😵Option 1 above captured the GhostTask, but also capture many, many other scheduled task-related results. Therefore, I decided this rule was a bit too broad for my purposes.

❌Option 2 above did not capture the registry events that resulted from creation of the GhostTask.

✔️Option 3 worked perfectly! Not only did it isolate the TaskCache registry keys created by the GhostTask utility, it also filtered out any registry updates performed by the scvhost.exe process (the standard process responsible for scheduled task-related registry updates). I found the ideal solution!

Screenshot of a Splunk search showing just the ghost task logs.
Just the events I needed, and none I didn’t!

Ghostly Evasion

But beware! Even great detection rules like the one above can be bypassed. I consider it a fun and educational exercise to attempt to circumvent the rules I find, with an eye towards making them stronger. In this case, by copying GhostTask.exe to C:\Windows\Temp and renaming it “TiWorker.exe” (excluded from the existing rule) I was able to avoid detection. See the example GhostTask “FlyingDutchmanReturns” created below using a renamed GhostTask.exe:

Screenshot of a CMD window showing a new ghost task with a renamed binary.
Note the command being run with GhostTask renamed to TiWorker.exe

Illuminating GhostTasks

I want to make clear that, by pointing out how the existing rule “Scheduled TaskCache Change by Uncommon Program” can be evaded by renaming a binary, I by no means wish to dismiss the rule or its creator. In fact, this was the only rule I found which reliably detects GhostTask creation without generating a lot of potential false positives. Since TiWorker.exe normally resides in the “Windows Side by Side”/WinSxS folder, a simple change to the rule will narrow the exclusion and slightly reduce the ease by which an attacker could get around this. See the filter_tiworker detection item below:

title: Scheduled TaskCache Change by Uncommon Program
id: 4720b7df-40c3-48fd-bbdf-fd4b3c464f0d
status: experimental
description: Monitor the creation of a new key under 'TaskCache' when a new scheduled task is registered by a process that is not svchost.exe, which is suspicious
author: Syed Hasan (@syedhasan009) (with minor edit by Micah Babinski)
date: 2021/06/18
modified: 2023/10/29
- attack.persistence
- attack.t1053
- attack.t1053.005
category: registry_set
product: windows
TargetObject|contains: 'SOFTWARE\Microsoft\Windows NT\CurrentVersion\Schedule\TaskCache\'
- 'Microsoft\Windows\UpdateOrchestrator'
- 'Microsoft\Windows\SoftwareProtectionPlatform\SvcRestartTask\Index'
- 'Microsoft\Windows\Flighting\OneSettings\RefreshCache\Index'
Image|startswith: 'C:\Windows\WinSxS\' # slightly narrowing this filter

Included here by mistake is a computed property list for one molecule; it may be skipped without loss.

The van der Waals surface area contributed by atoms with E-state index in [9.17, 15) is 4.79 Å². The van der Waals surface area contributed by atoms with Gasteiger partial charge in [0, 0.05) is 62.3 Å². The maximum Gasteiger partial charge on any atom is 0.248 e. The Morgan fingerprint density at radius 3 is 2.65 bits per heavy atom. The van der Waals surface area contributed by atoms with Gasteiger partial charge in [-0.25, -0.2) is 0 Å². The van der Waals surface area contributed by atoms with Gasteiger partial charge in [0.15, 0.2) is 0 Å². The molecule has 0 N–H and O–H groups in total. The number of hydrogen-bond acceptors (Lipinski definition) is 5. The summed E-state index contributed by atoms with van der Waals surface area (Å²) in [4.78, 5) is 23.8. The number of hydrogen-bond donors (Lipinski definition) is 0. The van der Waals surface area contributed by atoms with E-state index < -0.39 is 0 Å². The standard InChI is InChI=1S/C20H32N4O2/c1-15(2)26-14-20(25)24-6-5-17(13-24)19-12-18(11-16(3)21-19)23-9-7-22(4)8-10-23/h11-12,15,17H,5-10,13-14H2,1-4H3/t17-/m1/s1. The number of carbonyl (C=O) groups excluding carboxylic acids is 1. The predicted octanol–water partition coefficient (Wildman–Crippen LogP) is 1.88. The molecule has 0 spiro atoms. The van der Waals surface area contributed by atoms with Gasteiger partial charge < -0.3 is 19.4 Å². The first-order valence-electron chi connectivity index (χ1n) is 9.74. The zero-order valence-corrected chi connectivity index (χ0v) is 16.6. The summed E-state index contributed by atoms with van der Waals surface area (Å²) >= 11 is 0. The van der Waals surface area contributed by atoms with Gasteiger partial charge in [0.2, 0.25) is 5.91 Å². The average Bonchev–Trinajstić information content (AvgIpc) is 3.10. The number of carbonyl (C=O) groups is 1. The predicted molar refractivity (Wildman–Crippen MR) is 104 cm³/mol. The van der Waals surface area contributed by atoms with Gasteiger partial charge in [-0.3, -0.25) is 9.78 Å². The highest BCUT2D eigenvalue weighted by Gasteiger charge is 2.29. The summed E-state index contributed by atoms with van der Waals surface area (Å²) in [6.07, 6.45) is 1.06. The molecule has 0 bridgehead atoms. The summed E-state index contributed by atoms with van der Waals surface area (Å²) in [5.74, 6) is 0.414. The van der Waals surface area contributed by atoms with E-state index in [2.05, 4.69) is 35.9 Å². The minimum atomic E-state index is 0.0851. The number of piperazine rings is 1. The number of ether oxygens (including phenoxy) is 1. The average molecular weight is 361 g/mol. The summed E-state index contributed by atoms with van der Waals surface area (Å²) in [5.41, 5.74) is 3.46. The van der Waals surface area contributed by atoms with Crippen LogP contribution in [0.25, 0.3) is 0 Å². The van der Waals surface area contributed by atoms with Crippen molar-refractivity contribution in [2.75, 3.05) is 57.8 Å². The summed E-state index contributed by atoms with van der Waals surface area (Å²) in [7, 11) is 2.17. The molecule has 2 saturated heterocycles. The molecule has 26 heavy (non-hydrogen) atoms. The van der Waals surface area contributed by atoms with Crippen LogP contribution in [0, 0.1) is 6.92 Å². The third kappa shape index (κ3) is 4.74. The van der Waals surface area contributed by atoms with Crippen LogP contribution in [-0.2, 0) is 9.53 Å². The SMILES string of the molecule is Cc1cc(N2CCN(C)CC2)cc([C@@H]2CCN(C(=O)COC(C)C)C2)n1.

Image|endswith: '\TiWorker.exe'
Image: 'C:\WINDOWS\system32\svchost.exe'
Image|startswith: 'C:\Windows\Microsoft.NET\Framework' # \Framework\ and \Framework64\
Image|endswith: '\ngen.exe'
- '\Microsoft\Windows NT\CurrentVersion\Schedule\TaskCache\Tasks\{B66B135D-DA06-4FC4-95F8-7458E1D10129}'
- '\Microsoft\Windows NT\CurrentVersion\Schedule\TaskCache\Tree\Microsoft\Windows\.NET Framework\.NET Framework NGEN'
- 'C:\Program Files\Microsoft Office\root\Integration\Integrator.exe'
- 'C:\Program Files (x86)\Microsoft Office\root\Integration\Integrator.exe'
Image: 'C:\Windows\System32\msiexec.exe'
- 'C:\Program Files (x86)\Dropbox\Update\DropboxUpdate.exe'
- 'C:\Program Files\Dropbox\Update\DropboxUpdate.exe'
Image: 'C:\Windows\explorer.exe'
TargetObject|contains: '\Microsoft\Windows NT\CurrentVersion\Schedule\TaskCache\Tree\Microsoft\Windows\PLA\Server Manager Performance Monitor\'
Image: 'System'
condition: selection and not 1 of filter*
- Unknown
level: high


To conclude, it is always valuable for Defenders to stay curious and open-minded about new ways of executing on familiar attacker techniques. I had never heard of GhostTasks before today. Having hunted them in my lab I feel armed with a decent understanding of the procedure, and am confident that I have a reliable way to detect them in my environment. It’s important to remember that what exists within MITRE ATT&CK and Atomic Red Team (both amazing sources of information, by the way), is by no means exhaustive!

Maybe next time I will write about trying to get a test added to the Atomic Red Team project for GhostTasks, or some other sneaky procedure that I hear about attackers using in an attempt to harm their victims.

Until then, I wish you a safe and enjoyable Halloween, Samhain, Day of the Dead, or whatever you choose to celebrate. And as always, happy analyzing!

Detectionately Yours,

Micah Babinski



Micah Babinski

Cybersecurity pro, featuring bagpiping and GIS chops. Lives with wife Quinn and son Malcolm. Loves mountains, Indian food, and mountains of Indian food.